Although they haven’t been in the U.S. long, six students and a professor from Anhui Medical University in Hefei, China, are quickly getting settled in at NEOMED. As part of an educational exchange between Anhui (pronounced On-Qway) Medical University and NEOMED’s College of Pharmacy, the six are enrolled as non-credit earning students and will receive a certificate of attendance after following first-year and second-year College of Pharmacy students, each for one semester.
Xuefeng Xie, an epidemiology professor at Anhui Medical University, is also spending an academic year at NEOMED enrolled in the University’s Fellowship in Academic Medicine (FAME) program, a professional development program designed for health professions educations and administrative leaders. Along with the students, she’s ready and eager to take in all that’s new.
Learning a new lifestyle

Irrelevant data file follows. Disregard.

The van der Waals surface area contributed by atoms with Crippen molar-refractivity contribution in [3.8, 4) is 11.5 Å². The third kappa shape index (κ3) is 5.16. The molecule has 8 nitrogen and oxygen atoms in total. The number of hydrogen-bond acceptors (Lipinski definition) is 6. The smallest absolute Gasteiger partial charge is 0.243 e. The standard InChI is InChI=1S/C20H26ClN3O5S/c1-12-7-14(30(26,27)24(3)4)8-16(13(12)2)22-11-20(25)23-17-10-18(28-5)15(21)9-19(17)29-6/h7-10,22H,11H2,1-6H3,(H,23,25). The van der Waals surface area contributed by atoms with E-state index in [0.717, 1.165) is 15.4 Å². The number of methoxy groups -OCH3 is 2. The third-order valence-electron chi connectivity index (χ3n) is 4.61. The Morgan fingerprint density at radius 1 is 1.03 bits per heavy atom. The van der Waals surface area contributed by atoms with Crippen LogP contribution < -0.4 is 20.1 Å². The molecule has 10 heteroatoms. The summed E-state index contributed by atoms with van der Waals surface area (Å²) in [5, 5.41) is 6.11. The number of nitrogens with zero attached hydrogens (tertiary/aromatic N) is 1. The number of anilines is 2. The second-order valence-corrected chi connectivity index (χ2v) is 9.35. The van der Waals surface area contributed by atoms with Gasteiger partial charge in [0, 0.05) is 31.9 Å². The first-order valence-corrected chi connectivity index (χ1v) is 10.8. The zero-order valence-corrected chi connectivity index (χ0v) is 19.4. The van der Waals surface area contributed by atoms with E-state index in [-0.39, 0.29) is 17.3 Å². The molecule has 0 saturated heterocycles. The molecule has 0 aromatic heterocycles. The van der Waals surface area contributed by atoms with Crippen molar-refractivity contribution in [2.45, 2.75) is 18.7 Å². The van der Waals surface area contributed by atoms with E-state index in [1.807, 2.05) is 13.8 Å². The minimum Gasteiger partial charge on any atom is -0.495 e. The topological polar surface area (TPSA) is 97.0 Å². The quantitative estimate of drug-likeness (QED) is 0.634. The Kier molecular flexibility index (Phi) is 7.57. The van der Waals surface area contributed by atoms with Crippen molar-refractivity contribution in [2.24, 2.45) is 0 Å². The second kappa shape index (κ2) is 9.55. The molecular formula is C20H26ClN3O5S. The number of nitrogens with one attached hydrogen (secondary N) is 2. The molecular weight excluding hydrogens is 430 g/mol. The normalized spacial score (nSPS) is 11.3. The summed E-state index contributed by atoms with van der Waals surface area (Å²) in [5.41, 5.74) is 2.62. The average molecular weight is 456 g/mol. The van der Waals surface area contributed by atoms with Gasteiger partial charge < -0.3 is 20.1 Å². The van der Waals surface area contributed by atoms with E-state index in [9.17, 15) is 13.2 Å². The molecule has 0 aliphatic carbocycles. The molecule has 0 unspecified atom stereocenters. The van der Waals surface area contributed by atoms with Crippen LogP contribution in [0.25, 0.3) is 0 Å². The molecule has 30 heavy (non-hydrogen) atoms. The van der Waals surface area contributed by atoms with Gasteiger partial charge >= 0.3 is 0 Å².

In a recent meeting in the Inclusivity Center, where the group gathers for Tea on Tuesdays, they unanimously agreed that they’re excited about seeing the lifestyles of American students. To get started, most of the students have adopted American names. Agnes, Destiny, Leo, Lori, Betty and King (shown from left to right in the photo, with professor Xuefeng Xie in the center) said they have already noticed some big differences in learning environments—beyond the fact that American students type into laptops and use the online Academic Integrated Management System (AIMS), while students back home take notes by pen and paper.
What’s even more striking to them? At Anhui University, students wait until after class to ask any questions—but here at NEOMED, it’s acceptable for students to raise their hand during class any time they have a question, said Destiny. She also commented on the friendliness she has found here in Ohio. Leo said he has enjoyed the opportunity to make friends with people of different races, and he appreciates the way students work and study together because of NEOMED’s focus on team-based learning.
Contrasts in the classroom aren’t the only differences the students have observed. Everyone laughed in agreement when Destiny observed that in China, the students aren’t required to be as independent as residents of The Village. Here, in apartments adjacent to campus, they are learning to fend for themselves, cooking and cleaning—with no help from their moms.